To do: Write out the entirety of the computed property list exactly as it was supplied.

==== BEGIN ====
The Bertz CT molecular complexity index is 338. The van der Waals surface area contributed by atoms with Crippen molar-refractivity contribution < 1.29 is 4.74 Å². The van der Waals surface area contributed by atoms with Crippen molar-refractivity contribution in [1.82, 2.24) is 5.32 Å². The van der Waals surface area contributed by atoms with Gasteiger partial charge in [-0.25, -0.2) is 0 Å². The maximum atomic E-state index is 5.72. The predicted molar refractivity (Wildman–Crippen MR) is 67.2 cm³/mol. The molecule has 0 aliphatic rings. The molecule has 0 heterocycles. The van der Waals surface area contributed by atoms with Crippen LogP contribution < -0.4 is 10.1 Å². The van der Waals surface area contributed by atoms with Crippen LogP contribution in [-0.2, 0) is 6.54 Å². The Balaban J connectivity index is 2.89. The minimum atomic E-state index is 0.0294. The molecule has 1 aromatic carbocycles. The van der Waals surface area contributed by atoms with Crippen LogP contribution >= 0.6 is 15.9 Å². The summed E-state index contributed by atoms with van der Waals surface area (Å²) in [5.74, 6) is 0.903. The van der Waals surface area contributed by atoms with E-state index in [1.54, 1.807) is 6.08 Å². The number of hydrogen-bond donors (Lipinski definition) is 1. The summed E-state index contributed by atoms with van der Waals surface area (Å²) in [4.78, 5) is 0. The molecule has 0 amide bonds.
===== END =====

The Bertz CT molecular complexity index is 338. The van der Waals surface area contributed by atoms with Crippen molar-refractivity contribution < 1.29 is 4.74 Å². The van der Waals surface area contributed by atoms with Crippen molar-refractivity contribution in [1.82, 2.24) is 5.32 Å². The van der Waals surface area contributed by atoms with Gasteiger partial charge in [-0.25, -0.2) is 0 Å². The maximum atomic E-state index is 5.72. The predicted molar refractivity (Wildman–Crippen MR) is 67.2 cm³/mol. The molecule has 0 aliphatic rings. The molecule has 0 heterocycles. The van der Waals surface area contributed by atoms with Crippen LogP contribution < -0.4 is 10.1 Å². The van der Waals surface area contributed by atoms with Crippen LogP contribution in [-0.2, 0) is 6.54 Å². The Balaban J connectivity index is 2.89. The minimum atomic E-state index is 0.0294. The molecule has 1 aromatic carbocycles. The van der Waals surface area contributed by atoms with Crippen LogP contribution >= 0.6 is 15.9 Å². The summed E-state index contributed by atoms with van der Waals surface area (Å²) in [5.74, 6) is 0.903. The van der Waals surface area contributed by atoms with E-state index in [1.54, 1.807) is 6.08 Å². The number of hydrogen-bond donors (Lipinski definition) is 1. The summed E-state index contributed by atoms with van der Waals surface area (Å²) in [4.78, 5) is 0. The molecule has 0 amide bonds.